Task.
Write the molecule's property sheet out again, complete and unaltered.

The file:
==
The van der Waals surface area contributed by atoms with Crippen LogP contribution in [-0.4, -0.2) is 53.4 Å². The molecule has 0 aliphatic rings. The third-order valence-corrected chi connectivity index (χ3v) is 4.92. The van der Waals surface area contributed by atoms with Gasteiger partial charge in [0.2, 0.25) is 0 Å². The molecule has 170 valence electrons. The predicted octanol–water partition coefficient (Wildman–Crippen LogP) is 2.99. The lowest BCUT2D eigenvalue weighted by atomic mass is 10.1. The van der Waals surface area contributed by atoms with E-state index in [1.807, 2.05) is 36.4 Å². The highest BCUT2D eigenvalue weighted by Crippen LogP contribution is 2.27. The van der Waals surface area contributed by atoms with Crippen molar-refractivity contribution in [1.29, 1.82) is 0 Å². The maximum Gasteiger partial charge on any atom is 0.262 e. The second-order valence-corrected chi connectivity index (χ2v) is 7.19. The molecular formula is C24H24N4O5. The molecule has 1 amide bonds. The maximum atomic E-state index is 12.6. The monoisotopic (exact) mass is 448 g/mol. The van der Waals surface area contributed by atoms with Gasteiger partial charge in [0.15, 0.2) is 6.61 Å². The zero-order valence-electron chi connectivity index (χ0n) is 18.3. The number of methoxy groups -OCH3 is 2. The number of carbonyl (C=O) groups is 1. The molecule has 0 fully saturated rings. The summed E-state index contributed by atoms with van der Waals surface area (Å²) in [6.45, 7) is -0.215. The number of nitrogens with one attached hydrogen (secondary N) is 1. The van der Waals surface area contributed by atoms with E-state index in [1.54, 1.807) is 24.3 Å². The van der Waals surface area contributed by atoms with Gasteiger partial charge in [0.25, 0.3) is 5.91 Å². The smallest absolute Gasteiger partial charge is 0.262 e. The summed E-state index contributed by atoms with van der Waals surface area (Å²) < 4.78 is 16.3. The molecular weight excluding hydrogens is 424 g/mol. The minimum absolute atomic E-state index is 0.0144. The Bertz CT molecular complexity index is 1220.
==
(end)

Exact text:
The van der Waals surface area contributed by atoms with Crippen LogP contribution in [-0.4, -0.2) is 53.4 Å². The molecule has 0 aliphatic rings. The third-order valence-corrected chi connectivity index (χ3v) is 4.92. The van der Waals surface area contributed by atoms with Gasteiger partial charge in [0.2, 0.25) is 0 Å². The molecule has 170 valence electrons. The predicted octanol–water partition coefficient (Wildman–Crippen LogP) is 2.99. The lowest BCUT2D eigenvalue weighted by atomic mass is 10.1. The van der Waals surface area contributed by atoms with E-state index in [1.807, 2.05) is 36.4 Å². The highest BCUT2D eigenvalue weighted by Crippen LogP contribution is 2.27. The van der Waals surface area contributed by atoms with Crippen molar-refractivity contribution in [1.29, 1.82) is 0 Å². The maximum Gasteiger partial charge on any atom is 0.262 e. The second-order valence-corrected chi connectivity index (χ2v) is 7.19. The molecular formula is C24H24N4O5. The molecule has 1 amide bonds. The maximum atomic E-state index is 12.6. The monoisotopic (exact) mass is 448 g/mol. The van der Waals surface area contributed by atoms with Gasteiger partial charge in [0.15, 0.2) is 6.61 Å². The zero-order valence-electron chi connectivity index (χ0n) is 18.3. The number of methoxy groups -OCH3 is 2. The number of carbonyl (C=O) groups is 1. The molecule has 0 fully saturated rings. The summed E-state index contributed by atoms with van der Waals surface area (Å²) in [6.45, 7) is -0.215. The number of nitrogens with one attached hydrogen (secondary N) is 1. The van der Waals surface area contributed by atoms with E-state index in [1.54, 1.807) is 24.3 Å². The van der Waals surface area contributed by atoms with Gasteiger partial charge in [0.25, 0.3) is 5.91 Å². The smallest absolute Gasteiger partial charge is 0.262 e. The summed E-state index contributed by atoms with van der Waals surface area (Å²) < 4.78 is 16.3. The molecular weight excluding hydrogens is 424 g/mol. The minimum absolute atomic E-state index is 0.0144. The Bertz CT molecular complexity index is 1220.